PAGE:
A tributary is a stream or river which flows into a mainstem (or parent) river. A tributary does not flow directly into a sea. Tributaries and the mainstem river serve to drain the surrounding drainage basin of its surface water and groundwater by leading all the water out into an ocean or some other large body of water.
A confluence is when two or more bodies of water meet together, usually referring to tributaries. An affluent is synonymous to the word 'tributary', being defined as a stream or river that simply flows into a larger one.
The opposite of a tributary is a distributary, a river that flows away from the main stream.
A 'right tributary' and 'left tributary' are terms stating the relative positions of the tributary to the mainstem river. These terms are applied from the perspective of looking downstream (in the direction the current of the water is going).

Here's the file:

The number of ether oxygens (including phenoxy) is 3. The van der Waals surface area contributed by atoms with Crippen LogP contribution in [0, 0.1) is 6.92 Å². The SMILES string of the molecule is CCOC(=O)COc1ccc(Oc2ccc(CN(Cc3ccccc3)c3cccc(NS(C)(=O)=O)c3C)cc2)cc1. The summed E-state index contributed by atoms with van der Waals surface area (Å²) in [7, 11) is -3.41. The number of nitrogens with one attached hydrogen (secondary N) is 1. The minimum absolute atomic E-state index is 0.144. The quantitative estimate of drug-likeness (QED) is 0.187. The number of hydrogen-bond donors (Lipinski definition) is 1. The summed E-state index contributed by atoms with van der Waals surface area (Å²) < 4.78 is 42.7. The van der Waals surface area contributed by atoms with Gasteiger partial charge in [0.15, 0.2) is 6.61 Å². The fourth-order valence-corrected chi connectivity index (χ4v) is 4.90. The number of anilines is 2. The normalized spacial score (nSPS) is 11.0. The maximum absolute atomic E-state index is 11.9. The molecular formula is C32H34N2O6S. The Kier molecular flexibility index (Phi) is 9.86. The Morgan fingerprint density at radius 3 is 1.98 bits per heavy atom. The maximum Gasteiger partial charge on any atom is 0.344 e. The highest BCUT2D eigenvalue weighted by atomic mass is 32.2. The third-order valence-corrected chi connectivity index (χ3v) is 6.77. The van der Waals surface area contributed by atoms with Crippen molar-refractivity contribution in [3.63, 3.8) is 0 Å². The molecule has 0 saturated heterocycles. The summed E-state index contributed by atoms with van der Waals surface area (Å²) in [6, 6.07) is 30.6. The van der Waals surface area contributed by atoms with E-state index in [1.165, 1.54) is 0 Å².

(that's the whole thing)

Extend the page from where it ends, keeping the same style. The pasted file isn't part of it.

The Strahler Stream Order examines the arrangement of tributaries in a hierarchy of first, second, third, and higher orders, with the first order tributary being typically the least in size. For example, a second order tributary would compose of two or more first order tributaries combining to form the second order tributary.
Tributary streams create spatial discontinuities in habitat, biological productivity, and diversity in mainstem rivers.
Nov 01, 2006; Abstract: Lotic ecosystems are made up of numerous tributary streams forming a complex branching network. The point where...